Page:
Evaluate the weather forecast … can you go safely?

Spend some time, an hour or two, or more as needed, reviewing weather basics with John, using your iPad or Android. How are you with the flight planning apps, ForeFlight, WingX and others?

Regarding the situation with  the COVID-19 Virus, we can meet in person, unless you’d prefer to meet  remotely using available technology; Skype or FaceTime, or Zoom or GoToMeeting, or similar.

Evaluate the weather. Questions to ask; Can you go safely? How is your airplane equipped? How well do you understand the avionics in your airplane? Are you current and proficient? What are your personal minimums?

KICT 170253Z 35024G33KT 6SM BR OVC006 07/05 A2996 RMK A02 PK WND 35035/0239 PRESRR SLP146 60014 T0072050 53057

Look at the TAF below – are you able to interpret what it says?

KICT 170225Z 1702/1724 36017G25KT P6SM VCSH OVC007

FM 170600 36016G24KT 6SM -RA OVC007

FM 171100 36017G25KT P6SM OVC015

FM 171900 36012KT P6SM BKN050

IF you need help with this, I can help you! I spent four years working as an aircraft dispatcher for two FAR 121 airlines, and I spent my days reading and interpreting current and forecast weather, the prog charts, analyzing the weather, and flight planning. I dealt with this every day; do we need an alternate, and the go/no-go decision.

How many pilots need help with this? Many! Weather related accidents continue to occur with alarming regularity. Even if you can interpret, do you understand the importance of weather trends, and which trends are important to check? I can help you with that, as well. This is important stuff that you NEED to know!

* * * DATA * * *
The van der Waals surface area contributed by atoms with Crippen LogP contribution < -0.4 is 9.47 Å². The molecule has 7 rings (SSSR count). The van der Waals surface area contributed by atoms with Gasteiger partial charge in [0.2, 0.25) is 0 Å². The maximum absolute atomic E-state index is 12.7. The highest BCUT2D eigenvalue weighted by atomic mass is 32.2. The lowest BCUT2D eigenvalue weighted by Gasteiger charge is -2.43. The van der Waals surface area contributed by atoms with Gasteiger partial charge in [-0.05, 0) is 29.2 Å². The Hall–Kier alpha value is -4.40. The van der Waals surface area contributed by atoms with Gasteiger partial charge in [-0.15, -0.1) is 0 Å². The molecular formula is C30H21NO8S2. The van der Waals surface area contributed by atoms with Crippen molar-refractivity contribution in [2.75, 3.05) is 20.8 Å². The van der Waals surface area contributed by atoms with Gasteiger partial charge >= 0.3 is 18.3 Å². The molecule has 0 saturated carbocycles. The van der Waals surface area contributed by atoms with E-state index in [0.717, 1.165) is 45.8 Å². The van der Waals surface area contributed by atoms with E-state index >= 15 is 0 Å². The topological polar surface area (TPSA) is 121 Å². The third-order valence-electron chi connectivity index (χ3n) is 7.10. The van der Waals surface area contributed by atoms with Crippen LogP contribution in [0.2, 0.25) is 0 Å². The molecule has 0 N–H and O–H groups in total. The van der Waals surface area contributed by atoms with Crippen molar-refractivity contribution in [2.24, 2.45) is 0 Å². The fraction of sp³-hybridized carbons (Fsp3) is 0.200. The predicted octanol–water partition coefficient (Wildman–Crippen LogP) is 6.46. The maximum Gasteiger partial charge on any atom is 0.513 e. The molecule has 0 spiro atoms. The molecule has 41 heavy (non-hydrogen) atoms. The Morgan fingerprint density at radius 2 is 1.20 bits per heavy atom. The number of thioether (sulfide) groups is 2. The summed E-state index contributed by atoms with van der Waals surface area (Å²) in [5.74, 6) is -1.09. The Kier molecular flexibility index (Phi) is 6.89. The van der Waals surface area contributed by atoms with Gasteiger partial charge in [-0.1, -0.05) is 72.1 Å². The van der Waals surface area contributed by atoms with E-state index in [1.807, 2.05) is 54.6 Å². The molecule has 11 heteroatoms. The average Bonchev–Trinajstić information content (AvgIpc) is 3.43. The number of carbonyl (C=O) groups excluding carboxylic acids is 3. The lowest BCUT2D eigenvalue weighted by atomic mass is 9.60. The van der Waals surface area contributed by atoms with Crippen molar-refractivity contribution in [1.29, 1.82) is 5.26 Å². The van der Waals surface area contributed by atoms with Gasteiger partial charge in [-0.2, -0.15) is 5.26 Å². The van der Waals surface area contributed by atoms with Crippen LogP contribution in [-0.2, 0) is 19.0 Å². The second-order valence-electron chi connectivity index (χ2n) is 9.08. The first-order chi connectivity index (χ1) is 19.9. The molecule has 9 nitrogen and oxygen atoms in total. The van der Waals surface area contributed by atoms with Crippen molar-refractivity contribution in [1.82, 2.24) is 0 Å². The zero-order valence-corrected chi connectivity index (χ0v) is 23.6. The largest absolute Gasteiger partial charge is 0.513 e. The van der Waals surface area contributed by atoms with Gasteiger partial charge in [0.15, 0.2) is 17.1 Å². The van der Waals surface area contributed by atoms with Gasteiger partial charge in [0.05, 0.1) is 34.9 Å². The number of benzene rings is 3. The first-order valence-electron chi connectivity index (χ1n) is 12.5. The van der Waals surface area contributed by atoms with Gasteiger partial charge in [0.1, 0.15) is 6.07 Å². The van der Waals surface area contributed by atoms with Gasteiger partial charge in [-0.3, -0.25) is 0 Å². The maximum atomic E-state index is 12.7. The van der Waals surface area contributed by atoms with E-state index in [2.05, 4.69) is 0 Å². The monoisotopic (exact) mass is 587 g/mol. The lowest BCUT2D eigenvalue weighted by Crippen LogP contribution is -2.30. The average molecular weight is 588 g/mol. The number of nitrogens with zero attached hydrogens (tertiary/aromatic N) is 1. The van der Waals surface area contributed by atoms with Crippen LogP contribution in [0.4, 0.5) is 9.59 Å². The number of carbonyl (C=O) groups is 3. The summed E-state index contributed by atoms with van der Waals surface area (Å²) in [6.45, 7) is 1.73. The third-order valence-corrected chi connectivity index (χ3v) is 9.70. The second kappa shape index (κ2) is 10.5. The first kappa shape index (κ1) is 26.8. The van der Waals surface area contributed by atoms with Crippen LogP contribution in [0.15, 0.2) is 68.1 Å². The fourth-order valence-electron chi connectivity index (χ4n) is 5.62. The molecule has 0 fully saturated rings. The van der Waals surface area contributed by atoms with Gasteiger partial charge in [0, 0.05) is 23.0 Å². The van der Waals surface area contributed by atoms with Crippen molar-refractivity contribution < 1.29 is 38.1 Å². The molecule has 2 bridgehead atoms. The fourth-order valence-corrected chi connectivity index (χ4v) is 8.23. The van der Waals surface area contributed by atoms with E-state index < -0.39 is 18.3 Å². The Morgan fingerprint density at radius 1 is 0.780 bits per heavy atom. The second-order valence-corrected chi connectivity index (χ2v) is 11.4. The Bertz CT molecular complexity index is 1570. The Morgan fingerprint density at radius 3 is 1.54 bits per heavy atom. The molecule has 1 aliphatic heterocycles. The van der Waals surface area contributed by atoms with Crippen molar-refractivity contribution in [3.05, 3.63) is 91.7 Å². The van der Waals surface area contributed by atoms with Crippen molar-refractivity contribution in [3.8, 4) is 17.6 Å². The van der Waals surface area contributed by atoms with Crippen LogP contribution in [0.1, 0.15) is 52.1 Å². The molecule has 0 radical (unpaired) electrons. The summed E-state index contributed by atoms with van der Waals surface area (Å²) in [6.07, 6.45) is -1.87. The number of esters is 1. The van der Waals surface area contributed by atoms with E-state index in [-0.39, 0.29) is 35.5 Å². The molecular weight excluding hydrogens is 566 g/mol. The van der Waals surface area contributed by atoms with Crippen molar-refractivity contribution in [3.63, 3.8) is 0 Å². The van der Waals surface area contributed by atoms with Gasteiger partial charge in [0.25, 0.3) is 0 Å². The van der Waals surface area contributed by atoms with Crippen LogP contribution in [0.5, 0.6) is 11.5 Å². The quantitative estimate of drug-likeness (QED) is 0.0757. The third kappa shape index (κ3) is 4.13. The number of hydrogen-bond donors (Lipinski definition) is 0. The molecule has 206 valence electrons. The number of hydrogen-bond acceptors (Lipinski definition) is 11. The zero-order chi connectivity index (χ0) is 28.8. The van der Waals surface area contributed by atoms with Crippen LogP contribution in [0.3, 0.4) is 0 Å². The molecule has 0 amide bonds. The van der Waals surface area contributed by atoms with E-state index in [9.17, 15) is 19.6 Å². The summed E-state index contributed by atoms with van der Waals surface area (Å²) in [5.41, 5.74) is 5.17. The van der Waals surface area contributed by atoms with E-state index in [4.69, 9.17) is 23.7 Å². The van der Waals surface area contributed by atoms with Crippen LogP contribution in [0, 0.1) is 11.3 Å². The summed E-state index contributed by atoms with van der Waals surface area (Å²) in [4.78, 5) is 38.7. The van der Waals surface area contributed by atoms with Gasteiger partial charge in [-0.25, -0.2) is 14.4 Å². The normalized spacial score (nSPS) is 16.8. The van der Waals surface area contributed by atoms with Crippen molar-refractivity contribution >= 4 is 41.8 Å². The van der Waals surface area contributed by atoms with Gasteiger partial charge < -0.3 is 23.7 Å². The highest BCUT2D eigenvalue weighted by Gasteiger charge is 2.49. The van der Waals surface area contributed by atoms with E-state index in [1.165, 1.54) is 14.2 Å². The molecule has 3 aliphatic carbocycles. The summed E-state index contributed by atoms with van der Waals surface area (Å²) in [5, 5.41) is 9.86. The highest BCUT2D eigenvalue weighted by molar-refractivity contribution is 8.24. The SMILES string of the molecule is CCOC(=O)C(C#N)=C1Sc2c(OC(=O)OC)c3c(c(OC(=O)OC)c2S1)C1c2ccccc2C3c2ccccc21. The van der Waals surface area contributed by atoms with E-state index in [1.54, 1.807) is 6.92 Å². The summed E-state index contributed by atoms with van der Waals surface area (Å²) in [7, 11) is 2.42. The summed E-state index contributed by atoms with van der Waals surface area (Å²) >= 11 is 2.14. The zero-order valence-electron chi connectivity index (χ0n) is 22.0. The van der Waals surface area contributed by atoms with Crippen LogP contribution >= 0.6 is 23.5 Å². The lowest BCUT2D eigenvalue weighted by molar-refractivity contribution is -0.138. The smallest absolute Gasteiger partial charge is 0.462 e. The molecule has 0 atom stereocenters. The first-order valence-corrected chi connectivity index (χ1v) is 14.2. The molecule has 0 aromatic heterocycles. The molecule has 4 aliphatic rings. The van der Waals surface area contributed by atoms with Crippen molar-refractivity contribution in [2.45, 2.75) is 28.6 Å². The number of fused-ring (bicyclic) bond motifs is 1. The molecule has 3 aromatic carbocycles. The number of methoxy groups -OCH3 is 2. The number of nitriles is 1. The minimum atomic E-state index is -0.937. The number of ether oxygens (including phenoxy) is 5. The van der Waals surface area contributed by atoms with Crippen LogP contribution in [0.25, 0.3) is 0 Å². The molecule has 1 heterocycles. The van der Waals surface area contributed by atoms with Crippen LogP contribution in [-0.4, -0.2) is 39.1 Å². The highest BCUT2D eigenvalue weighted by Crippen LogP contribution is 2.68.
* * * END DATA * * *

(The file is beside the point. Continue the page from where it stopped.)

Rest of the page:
IF you know this, then you know more than most. IF you’d like to learn more, I am working on a series of short courses reviewing weather basics. We’ve all forgotten something. Click here to go to my ‘weather basics’ mind map and short course. Thank you.

 We will also look at the following –

  • Surface Analysis Charts (SA)
  • Low/Hi Altitude Prog Charts
  • 850mb, 750mb, and 500mb constant pressure chars.
  • High- and low-pressure systems, ridges, and troughs
  • Frontal systems, cold, warm occluded, stationary, and secondary fronts.

John Mahany has been a student of aviation weather, for four decades. He has extensive experience with all of this, and more. Spend some time reviewing the basics, and come away more confident, while becoming a better, more weather savvy pilot in the process. Your passengers will thank you!